The SAC Mentality: The Origins of Strategic Air Command's Organizational Culture, 1948-51
AIR UNIV MAXWELL AFB AL AIR FORCE RESEARCH INST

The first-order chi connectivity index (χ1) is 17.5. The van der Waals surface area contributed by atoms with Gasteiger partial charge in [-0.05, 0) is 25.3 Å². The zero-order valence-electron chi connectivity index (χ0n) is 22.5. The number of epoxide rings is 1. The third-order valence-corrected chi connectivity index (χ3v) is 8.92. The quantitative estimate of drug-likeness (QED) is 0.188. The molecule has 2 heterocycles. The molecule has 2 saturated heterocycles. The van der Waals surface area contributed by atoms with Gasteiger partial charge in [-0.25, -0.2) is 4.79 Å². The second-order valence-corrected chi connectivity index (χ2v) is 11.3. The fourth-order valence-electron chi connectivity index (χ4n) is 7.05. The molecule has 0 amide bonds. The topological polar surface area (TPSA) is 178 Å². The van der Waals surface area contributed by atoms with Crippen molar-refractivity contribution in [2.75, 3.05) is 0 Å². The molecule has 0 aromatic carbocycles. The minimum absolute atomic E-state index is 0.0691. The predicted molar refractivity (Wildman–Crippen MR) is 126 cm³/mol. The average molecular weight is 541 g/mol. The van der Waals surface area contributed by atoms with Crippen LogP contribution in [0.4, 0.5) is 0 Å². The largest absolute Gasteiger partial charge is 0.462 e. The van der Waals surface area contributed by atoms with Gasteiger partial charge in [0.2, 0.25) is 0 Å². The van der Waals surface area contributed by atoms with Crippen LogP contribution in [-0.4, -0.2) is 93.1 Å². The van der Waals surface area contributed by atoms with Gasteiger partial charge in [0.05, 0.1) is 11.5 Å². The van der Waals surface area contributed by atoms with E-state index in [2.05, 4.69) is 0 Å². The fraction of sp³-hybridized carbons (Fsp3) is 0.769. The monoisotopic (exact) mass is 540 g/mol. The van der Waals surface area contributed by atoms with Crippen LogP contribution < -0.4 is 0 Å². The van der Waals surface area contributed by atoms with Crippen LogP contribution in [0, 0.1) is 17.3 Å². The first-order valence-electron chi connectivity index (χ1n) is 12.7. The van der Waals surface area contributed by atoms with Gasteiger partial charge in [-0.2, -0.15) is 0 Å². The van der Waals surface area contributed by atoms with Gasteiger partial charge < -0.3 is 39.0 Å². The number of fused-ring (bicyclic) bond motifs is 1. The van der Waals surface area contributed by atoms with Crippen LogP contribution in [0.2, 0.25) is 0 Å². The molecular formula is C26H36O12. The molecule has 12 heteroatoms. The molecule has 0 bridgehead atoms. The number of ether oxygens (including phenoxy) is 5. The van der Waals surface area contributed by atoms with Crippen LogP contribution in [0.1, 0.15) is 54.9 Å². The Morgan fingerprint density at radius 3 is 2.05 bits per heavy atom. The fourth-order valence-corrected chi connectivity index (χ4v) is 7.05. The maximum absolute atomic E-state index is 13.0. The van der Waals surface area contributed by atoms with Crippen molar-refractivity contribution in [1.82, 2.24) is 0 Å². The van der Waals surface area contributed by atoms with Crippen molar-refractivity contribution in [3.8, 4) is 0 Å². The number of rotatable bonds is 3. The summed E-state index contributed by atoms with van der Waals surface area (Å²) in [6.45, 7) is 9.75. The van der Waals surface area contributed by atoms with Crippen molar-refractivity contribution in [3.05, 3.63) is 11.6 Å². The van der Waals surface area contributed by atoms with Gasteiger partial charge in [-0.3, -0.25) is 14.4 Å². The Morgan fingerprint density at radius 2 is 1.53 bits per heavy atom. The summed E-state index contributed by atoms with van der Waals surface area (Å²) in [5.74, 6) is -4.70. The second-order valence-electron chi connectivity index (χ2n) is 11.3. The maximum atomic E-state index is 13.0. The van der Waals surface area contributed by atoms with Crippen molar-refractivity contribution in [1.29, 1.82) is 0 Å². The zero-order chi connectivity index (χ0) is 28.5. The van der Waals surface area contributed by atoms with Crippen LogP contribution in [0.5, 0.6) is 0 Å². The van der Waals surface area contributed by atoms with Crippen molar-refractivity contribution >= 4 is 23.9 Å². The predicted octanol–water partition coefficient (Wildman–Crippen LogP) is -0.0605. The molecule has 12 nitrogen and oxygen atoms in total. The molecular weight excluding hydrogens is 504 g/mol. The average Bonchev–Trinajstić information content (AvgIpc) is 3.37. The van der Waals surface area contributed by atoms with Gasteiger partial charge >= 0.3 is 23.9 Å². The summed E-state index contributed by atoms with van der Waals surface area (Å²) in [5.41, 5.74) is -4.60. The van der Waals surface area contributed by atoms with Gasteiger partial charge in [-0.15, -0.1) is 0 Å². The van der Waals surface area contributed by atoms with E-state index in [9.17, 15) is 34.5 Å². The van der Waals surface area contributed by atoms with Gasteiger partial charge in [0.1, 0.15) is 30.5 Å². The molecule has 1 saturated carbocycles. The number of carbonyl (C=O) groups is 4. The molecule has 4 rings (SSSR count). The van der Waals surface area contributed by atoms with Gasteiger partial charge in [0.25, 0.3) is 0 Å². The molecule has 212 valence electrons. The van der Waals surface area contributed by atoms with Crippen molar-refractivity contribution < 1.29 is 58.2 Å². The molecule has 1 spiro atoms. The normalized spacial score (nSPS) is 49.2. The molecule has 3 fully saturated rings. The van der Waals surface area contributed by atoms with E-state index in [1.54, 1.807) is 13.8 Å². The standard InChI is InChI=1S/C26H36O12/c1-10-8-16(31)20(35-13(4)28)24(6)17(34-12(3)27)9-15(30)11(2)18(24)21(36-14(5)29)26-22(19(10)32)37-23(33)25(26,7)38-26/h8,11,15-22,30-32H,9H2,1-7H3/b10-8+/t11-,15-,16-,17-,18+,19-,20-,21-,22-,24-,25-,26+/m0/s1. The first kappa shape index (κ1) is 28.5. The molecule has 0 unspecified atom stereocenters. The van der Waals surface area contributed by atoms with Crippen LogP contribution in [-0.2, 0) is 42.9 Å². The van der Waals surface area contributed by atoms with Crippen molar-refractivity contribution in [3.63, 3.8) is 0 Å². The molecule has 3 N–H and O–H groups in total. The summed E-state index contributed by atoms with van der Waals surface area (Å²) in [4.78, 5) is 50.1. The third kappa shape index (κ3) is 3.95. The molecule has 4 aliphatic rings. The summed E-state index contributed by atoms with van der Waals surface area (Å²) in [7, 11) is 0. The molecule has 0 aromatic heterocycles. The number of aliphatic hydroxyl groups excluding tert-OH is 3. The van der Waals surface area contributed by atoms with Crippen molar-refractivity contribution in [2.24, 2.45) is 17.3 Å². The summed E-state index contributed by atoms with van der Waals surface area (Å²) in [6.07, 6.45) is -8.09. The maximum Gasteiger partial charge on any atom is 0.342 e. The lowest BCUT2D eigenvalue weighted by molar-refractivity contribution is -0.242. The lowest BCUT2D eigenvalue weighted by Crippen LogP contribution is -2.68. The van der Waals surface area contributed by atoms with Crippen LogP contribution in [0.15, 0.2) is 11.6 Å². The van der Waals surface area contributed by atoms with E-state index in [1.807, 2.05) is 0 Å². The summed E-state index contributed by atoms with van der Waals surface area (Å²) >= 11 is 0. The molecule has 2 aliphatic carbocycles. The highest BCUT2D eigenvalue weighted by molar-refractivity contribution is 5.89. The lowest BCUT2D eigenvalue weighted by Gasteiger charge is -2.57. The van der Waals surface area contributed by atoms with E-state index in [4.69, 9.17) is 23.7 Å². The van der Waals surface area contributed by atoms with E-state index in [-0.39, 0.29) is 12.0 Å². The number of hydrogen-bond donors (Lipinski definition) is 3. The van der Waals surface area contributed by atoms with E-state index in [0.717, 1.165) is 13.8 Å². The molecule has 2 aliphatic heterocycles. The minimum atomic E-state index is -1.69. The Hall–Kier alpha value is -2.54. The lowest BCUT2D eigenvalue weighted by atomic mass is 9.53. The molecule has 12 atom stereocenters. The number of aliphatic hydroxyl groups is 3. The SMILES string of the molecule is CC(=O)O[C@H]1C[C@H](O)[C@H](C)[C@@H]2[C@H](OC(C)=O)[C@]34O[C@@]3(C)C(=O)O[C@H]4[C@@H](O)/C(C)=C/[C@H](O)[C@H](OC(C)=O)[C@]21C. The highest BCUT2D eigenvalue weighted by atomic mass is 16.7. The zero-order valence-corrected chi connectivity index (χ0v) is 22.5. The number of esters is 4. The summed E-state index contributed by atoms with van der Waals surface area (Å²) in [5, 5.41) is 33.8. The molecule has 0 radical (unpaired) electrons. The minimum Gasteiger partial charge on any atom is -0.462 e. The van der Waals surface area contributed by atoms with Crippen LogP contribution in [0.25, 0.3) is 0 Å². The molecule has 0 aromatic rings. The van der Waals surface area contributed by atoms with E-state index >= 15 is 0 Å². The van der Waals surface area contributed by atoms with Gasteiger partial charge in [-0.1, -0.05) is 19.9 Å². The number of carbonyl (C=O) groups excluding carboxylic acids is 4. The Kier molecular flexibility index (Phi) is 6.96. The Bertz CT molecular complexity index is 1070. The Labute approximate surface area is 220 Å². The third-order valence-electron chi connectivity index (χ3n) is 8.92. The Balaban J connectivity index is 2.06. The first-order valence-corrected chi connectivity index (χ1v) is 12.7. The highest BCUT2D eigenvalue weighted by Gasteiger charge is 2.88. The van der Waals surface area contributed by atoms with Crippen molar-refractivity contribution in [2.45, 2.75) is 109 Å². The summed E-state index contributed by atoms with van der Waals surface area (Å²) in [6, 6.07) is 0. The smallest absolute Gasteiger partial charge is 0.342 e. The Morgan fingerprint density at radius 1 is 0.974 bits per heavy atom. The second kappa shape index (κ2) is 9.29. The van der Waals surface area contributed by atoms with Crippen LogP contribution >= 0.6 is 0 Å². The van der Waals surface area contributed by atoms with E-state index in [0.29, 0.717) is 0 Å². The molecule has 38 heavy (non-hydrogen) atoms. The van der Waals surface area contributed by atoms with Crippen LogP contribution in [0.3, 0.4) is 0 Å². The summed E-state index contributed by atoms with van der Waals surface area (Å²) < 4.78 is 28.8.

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KLAXON KLAXON KLAXON When public address systems echoed these words at Strategic Air Command SAC bases across the United States, red lights flashed and SAC warriors scrambled to their awaiting bombers. As pilots frantically brought their nuclear-armed planes to life, navigators decoded cryptic emergency action messages to determine if the alert response was an actual launch against the Soviet Union or just another exercise. SAC warriors never executed their preplanned missions against America s Cold War enemy, but for over 40 years, the possibility that the United States could and might do so served to deter a possible Soviet attack against the American homeland. Operating under these strenuous conditions placed a considerable burden on the organization. Every day, SAC aircrews studied their planned routes into Mother Russia and conducted training missions as regimented and scripted as the real thing. Additionally, SAC personnel s regular handling of nuclear weapons required a high degree of supervision and strict observance of established procedures. For the command s leaders, controlling this nuclear armada called for a unique operating paradigm built on routine, control, and flawless execution. The Air Force and the nation came to rely on SAC as the pillar of Cold War deterrence. Therefore, the organization grew in size, strength, and power, reaching its peak in the 1960s. By the early 1960s, SAC s bomber generals held more than 50 percent of the senior command positions within the Air Force. These leaders, largely veterans of the World War II strategic bombing campaigns, collectively believed that the threat of nuclear bombing as well as, later, the additional risk of a nuclear missile attack was the way to deter potential adversaries. In the mid-1960s, the Cold War shifted its focus when war erupted over the unification of Vietnam.
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